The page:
MONTPELIER – At a special hearing Thursday, representatives from Georgia Mountain Wind appeared before the Vermont Public Service Board to appeal a ruling that wind turbines have violated noise and weather-related specifications listed in the project’s certificate of public good.
The hearing, attended by Georgia Mountain Wind attorney Alex Lewis, Department of Public Service counsel Aaron Kisicki, and local resident Scott McClane, had two parts: one addressing noise and another to deal with turbines operating under icing conditions.
In prior rulings, a PSB hearing officer alleged that Georgia Mountain Wind violated turbine sound limits. Another ruling found that the developer operated turbines with ice on the blades in March of this year.
At Thursday’s hearing, McLane testified that he and his wife have had trouble sleeping during alleged violations.
“Our sleep is disturbed with this,” McLane said. “According to the CPG, they are supposed to adhere to no more than 30 dBA [with windows open] over the course of an hour inside our bedroom. That’s not been the case.”
McLane, who has training in measuring decibel levels, said the turbine noise has reached 40 to 45 dBA outside his home. Using attenuation data from homes near similar projects, he estimated that sound inside the home is in the mid-to-high 30 dBA range, well above the 30 dBA indoor limit.
Lewis denied the alleged violations, and he cited eight weeks of sound monitoring under comparable weather conditions in 2013 that showed turbines operating within limits. He also dismissed the PSB hearing officer’s first-year compliance report, which showed noise levels hitting over 40 dBA on five occasions.
“As the hearing officer acknowledged in his report and recommendation, all five of those data points were contaminated with gusty wind,” Lewis said, adding that the board should deny a request for additional noise testing.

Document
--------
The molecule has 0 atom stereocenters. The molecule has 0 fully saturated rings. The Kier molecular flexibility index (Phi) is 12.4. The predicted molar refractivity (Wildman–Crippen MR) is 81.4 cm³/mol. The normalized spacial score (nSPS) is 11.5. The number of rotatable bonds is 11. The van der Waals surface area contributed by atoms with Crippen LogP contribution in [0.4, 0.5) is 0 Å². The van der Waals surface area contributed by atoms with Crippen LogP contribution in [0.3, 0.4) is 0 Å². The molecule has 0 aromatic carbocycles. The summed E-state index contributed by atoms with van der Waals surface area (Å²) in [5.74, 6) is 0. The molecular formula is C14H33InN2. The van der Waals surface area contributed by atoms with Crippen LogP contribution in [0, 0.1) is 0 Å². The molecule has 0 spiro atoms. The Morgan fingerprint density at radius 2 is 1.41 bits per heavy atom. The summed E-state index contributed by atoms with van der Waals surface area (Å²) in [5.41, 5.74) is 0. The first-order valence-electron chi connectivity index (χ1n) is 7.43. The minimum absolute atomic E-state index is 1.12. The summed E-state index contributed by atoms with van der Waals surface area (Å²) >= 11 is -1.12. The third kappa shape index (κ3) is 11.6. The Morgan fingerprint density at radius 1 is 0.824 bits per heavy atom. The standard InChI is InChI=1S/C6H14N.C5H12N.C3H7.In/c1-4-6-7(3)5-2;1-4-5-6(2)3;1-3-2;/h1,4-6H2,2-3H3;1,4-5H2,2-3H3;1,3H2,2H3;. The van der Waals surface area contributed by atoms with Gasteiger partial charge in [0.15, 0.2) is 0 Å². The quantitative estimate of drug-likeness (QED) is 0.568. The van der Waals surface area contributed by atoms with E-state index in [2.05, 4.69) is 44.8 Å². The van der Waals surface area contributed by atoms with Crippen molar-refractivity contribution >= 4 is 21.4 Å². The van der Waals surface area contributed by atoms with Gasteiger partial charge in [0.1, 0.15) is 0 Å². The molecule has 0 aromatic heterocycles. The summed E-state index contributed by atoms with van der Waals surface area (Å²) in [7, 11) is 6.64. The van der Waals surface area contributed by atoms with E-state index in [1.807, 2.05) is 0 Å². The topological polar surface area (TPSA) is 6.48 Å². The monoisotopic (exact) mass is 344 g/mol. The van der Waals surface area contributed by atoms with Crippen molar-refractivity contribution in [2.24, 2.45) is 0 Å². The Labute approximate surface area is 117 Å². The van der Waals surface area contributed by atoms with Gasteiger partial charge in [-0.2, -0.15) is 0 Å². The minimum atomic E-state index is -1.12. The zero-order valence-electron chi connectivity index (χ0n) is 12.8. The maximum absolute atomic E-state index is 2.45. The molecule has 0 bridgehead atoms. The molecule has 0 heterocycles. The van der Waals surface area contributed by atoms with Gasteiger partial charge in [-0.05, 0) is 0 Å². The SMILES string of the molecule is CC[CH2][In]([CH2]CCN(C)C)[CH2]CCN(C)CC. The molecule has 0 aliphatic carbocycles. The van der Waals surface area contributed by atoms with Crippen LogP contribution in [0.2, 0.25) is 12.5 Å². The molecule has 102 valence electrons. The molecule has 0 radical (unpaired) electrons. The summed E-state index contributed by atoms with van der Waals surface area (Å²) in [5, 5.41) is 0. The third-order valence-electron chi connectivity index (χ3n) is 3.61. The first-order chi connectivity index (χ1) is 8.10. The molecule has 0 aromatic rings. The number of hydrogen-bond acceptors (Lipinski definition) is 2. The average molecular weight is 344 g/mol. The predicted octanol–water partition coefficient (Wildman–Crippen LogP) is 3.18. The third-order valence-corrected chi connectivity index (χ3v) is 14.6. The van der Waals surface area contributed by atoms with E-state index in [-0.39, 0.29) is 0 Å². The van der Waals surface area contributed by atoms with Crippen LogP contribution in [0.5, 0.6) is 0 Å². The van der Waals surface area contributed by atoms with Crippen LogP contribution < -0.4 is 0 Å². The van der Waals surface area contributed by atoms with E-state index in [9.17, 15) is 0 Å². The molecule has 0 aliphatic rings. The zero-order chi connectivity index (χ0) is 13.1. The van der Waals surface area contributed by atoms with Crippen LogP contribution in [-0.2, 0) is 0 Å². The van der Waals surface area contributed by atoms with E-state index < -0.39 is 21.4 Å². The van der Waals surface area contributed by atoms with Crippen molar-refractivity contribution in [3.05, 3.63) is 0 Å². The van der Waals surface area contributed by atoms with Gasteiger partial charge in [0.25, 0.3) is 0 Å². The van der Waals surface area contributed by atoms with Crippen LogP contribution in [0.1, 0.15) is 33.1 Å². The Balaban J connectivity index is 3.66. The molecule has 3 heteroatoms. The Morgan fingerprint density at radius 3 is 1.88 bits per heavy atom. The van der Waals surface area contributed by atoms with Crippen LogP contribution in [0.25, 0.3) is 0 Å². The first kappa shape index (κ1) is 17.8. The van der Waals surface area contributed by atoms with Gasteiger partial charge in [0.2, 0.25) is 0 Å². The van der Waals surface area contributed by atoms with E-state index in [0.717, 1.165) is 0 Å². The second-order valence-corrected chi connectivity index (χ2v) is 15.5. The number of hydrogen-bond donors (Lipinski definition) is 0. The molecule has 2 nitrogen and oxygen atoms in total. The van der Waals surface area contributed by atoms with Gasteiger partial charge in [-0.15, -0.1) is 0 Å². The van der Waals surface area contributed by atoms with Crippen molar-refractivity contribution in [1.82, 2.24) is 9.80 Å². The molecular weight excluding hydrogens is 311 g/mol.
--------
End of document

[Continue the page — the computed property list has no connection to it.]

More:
McLane wants the board to require a new round of testing by independent researchers since he has “no confidence in the developer’s experts.”
On the issue of icing on the blades, the Public Service Board issued a ruling that Georgia Mountain Wind violated winter operating standards on at least two occasions in March. The company is required to halt turbines in icy conditions because ice on blades amplifies noise and creates a hazard for anyone in close proximity to the towers.
If the board upholds its ruling, Georgia Mountain Wind faces a penalty that is yet to be determined.
Kisicki, who defended the prior findings that violations occurred, said the argument put forth by the developer’s attorney, if accepted, would make it nearly impossible to verify sound violations.
“If we use the technical standards put in place in Section 2 of the CPG compliance for the noise monitoring plan, there’s simply no way for us to ever come to the conclusion that under any circumstances there would ever be any kind of sound within 5 decibels [of the 45 dBA violation mark],” Kisicki said.
At the meeting, attorneys disputed the protocols for operating in wintry conditions. Kisicki argued that the winter operating protocol created by Georgia Mountain Wind is too loose and open to interpretation, and GMW’s attorney claimed it’s difficult for the company to know what constitutes icing conditions in the first place.
At one point, Lewis had to defend an accusation that the company wanted the winter protocol to be vague and open to interpretation.
“Board, I’m frankly baffled by the department’s position, which seems to be that George Mountain snuck some language in its winter operating protocol and got it in under the wire. Georgia Mountain submitted it to the board for the board’s approval and the board approved it,” he said
Board Chairman James Volz took issue with Lewis’ statement.
“If the protocol that had been filed was actually somewhat different than what the setback rules required, then it was incumbent upon you to bring that to the board’s attention,” Volz said.
McLane, whose testimony is similar to other Vermonters affected by turbine noise, insisted that the turbines have not been operating in compliance with Vermont law.
“We live with this day in and day out,” he said. “(You) aren’t there firsthand like we are. We know what we are seeing, what we are hearing, what we are experiencing.”
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